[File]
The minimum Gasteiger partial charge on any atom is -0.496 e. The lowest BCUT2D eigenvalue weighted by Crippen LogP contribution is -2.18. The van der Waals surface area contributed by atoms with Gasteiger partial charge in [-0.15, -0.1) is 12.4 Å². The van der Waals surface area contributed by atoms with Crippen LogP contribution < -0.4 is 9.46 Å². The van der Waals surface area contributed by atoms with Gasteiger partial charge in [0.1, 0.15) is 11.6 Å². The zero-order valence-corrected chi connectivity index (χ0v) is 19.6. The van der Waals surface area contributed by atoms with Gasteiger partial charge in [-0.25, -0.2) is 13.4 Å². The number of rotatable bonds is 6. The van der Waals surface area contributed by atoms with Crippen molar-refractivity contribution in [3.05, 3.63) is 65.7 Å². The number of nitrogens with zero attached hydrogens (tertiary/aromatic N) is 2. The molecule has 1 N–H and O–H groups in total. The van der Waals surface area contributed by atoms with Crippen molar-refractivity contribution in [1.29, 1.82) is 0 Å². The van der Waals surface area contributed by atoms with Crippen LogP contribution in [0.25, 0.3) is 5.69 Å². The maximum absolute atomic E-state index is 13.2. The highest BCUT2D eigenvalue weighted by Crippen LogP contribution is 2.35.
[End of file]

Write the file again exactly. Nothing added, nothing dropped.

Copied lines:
The minimum Gasteiger partial charge on any atom is -0.496 e. The lowest BCUT2D eigenvalue weighted by Crippen LogP contribution is -2.18. The van der Waals surface area contributed by atoms with Gasteiger partial charge in [-0.15, -0.1) is 12.4 Å². The van der Waals surface area contributed by atoms with Crippen LogP contribution < -0.4 is 9.46 Å². The van der Waals surface area contributed by atoms with Gasteiger partial charge in [0.1, 0.15) is 11.6 Å². The zero-order valence-corrected chi connectivity index (χ0v) is 19.6. The van der Waals surface area contributed by atoms with Gasteiger partial charge in [-0.25, -0.2) is 13.4 Å². The number of rotatable bonds is 6. The van der Waals surface area contributed by atoms with Crippen molar-refractivity contribution in [3.05, 3.63) is 65.7 Å². The number of nitrogens with zero attached hydrogens (tertiary/aromatic N) is 2. The molecule has 1 N–H and O–H groups in total. The van der Waals surface area contributed by atoms with Crippen molar-refractivity contribution in [1.29, 1.82) is 0 Å². The van der Waals surface area contributed by atoms with Crippen LogP contribution in [0.25, 0.3) is 5.69 Å². The maximum absolute atomic E-state index is 13.2. The highest BCUT2D eigenvalue weighted by Crippen LogP contribution is 2.35.